Market research firm International Data Corp. says in a new report that VOIP adoption is growing fastest among U.S. businesses opting to outsource the switch. IDC pegs the size of a market called “hosted IP voice” or “IP Centrex” at $7.6 billion by 2008–representing a compound annual growth rate of 282 percent. The study finds the market at $60 million by the end of 2004.
For enterprises, hooking desktop IP phones to a centrally located, off-premise switch does away with the risk and trouble of picking a CPE hardware vendor, says the report, released Sept. 27. Such a move realizes the mobility and cost-savings benefits of IP telephony without the capital expense of an IP PBX and its ancillary power backups, or the need to train or recruit VOIP-savvy maintenance staff.
To carriers, it represents a way to stem losses to IP PBX and data network vendors, and a way to keep their own Centrex (traditional hosted switch) customers, if at a smaller revenue per user.
The IP Centrex offering typically includes the PBX-like, four-digit dial and transfer features known to Centrex users, plus enhanced features made configurable through Web GUIs. These can include personal call-routing policies, conferencing, Web-retrievable voice mail, contact-center call routing, presence/availability information and instant messaging.
The report, titled “U.S. Hosted IP Voice Services 2004-2008 Forecast: VOIP Invades the Enterprise,” is available for purchase from IDC.
William Stofega, senior research analyst at IDC and author of the report, said the sweet spot for hosted IP telephony begins with an enterprise of more than 30 employees and stops just short of the Fortune 500, where in-house budgets and expertise are typically sufficient to maintain a companys own IP voice switch. “Weve seen the middle-sized company, at around 1,000 employees, being especially targeted for this service so far,” Stofega said.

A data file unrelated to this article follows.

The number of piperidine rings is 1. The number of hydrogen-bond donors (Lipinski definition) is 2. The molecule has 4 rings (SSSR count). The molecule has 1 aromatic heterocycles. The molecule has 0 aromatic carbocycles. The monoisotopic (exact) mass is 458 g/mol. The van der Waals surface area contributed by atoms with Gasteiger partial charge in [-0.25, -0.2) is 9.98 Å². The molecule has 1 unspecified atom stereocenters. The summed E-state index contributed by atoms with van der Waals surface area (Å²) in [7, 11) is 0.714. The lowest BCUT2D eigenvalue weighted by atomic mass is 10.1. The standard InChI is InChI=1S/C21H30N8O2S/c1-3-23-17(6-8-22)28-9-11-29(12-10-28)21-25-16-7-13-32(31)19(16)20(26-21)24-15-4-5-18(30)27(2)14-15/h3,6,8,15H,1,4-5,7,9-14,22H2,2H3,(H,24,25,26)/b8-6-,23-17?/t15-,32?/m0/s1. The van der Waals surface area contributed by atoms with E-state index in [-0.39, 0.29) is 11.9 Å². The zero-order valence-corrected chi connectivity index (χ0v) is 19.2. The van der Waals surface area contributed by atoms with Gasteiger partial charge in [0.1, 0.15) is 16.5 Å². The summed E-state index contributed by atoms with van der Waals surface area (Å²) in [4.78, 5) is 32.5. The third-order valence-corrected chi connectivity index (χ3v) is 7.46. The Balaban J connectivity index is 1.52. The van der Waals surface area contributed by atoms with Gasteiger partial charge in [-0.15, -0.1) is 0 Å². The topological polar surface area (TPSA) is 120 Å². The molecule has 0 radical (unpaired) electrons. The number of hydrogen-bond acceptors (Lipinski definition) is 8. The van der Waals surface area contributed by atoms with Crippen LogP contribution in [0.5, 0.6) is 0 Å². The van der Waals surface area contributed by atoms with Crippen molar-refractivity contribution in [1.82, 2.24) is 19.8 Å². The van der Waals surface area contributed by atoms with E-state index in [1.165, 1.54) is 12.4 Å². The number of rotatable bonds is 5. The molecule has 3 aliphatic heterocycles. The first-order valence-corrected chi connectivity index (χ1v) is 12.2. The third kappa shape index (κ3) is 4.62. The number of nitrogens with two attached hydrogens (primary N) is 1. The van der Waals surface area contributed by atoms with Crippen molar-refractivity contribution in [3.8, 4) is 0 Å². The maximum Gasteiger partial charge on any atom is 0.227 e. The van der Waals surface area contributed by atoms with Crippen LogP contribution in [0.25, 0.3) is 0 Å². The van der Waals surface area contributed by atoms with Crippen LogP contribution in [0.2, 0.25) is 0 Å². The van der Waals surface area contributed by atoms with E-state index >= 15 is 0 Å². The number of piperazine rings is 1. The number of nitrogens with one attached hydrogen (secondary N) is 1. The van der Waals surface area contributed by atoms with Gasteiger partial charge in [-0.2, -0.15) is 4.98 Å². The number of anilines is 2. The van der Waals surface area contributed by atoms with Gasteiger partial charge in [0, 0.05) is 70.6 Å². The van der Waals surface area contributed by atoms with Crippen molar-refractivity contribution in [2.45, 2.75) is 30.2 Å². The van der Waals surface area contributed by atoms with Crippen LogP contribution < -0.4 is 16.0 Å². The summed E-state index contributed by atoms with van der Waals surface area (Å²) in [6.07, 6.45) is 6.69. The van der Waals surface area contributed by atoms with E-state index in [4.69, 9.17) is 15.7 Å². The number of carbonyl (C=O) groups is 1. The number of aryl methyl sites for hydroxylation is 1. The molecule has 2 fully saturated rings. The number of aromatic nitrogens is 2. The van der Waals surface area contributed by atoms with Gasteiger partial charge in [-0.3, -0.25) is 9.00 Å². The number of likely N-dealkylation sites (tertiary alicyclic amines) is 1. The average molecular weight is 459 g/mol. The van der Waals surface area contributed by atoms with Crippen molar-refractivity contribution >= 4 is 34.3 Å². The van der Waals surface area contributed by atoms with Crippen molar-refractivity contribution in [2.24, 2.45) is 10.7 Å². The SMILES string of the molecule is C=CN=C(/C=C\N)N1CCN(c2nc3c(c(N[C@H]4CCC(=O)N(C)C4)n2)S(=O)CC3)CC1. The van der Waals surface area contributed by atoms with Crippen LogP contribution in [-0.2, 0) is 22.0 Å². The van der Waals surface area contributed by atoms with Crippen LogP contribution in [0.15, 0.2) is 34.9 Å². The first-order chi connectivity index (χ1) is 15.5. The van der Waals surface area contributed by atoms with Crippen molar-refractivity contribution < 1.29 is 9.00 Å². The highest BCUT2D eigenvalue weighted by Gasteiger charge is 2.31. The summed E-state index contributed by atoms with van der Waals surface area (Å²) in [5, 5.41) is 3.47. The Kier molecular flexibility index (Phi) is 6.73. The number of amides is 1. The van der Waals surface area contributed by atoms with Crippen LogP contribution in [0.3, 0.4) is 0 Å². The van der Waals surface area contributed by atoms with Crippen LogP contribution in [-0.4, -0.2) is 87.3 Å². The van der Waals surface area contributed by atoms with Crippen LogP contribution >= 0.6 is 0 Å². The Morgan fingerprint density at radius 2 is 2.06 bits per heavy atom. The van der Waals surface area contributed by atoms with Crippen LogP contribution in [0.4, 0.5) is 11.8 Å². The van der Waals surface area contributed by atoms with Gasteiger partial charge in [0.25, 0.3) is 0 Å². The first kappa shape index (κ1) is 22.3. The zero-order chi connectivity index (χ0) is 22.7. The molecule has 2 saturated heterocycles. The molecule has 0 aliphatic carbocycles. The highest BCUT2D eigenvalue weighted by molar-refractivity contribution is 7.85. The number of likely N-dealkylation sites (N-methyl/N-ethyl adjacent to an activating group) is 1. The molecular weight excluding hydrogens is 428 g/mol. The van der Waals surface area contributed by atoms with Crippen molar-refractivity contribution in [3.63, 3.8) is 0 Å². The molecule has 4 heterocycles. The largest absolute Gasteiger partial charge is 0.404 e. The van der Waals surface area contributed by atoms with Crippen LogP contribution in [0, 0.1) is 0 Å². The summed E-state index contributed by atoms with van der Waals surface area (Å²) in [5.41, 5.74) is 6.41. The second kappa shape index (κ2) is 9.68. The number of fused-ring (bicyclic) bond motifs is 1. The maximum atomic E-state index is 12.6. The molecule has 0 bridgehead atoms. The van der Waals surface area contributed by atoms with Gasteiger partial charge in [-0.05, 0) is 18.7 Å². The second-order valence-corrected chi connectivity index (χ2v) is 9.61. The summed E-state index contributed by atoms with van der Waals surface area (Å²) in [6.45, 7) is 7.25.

The report includes VOIP service providers up and down the scale, from relative newcomers such as 8×8 Inc. and M5 Networks Inc. to facilities-based, competitive carriers such as Level3 Communications Inc. and the Bell companies, which have the advantage of large installation staffs.
“Level 3s primary target right now is wholesale to the second-tier CLEC [Competitive Local Exchange Carrier] or a cable company, for whom they private-label their service. RBOCs [regional Bell operating companies] are also better-positioned than the VOIP upstarts to offer service-level agreements in terms of packet loss and jitter,” he said, naming two determinants of voice quality.
“But RBOCs have not done a good job at the lower end of the business market, and they know it,” he added.
In a related release Sept. 29, SBC let it be known that IDCs report found it ranked first among all service providers “for market leadership in terms of revenue and market reach.” SBCs hosted VOIP offering, called Hosted IP Communications Service (HIPCS), was launched in November 2003 and is available in 69 metropolitan areas.
As to the traditional long-distance carriers, MCI has Advantage for SMBs, Sprint has been “doing well” as a wholesaler of IP-based products, and it “wouldnt surprise” Stofega “if AT&T had something in the works” to go alongside its consumer VOIP CallVantage service.
While cable operators are still concentrating on consumer voice services, “dont count them out,” Stofega said. “Weve found a surprisingly high percentage using cable modems for telephony for the lower end of the market.”
Stofega said he arrived at his 282 percent CAGR (compound annual growth rate) after eight months of discussions with end-users and carriers, along with extensive projection modeling. His total growth numbers reflect not just service revenue, but all that goes with it: access hardware, adapters or IP phones, installation, local and long distance, metered minutes, basic package and enhanced services.
The IDC analyst said he doesnt think outsourced VOIP switching contracts quite outnumber CPE installations at present, but that the hosted model is increasingly popular. Many simply dont want to place expensive bets this early in the VOIP development game, he said.
“The comment we get is that a traditional switch goes off warranty, and they look at the upgrade process. The RFP is such a time-consuming hassle; they just dont want to go through with it. They decide to go hosted.”
Technology Editor Ellen Muraskin can be reached at [email protected]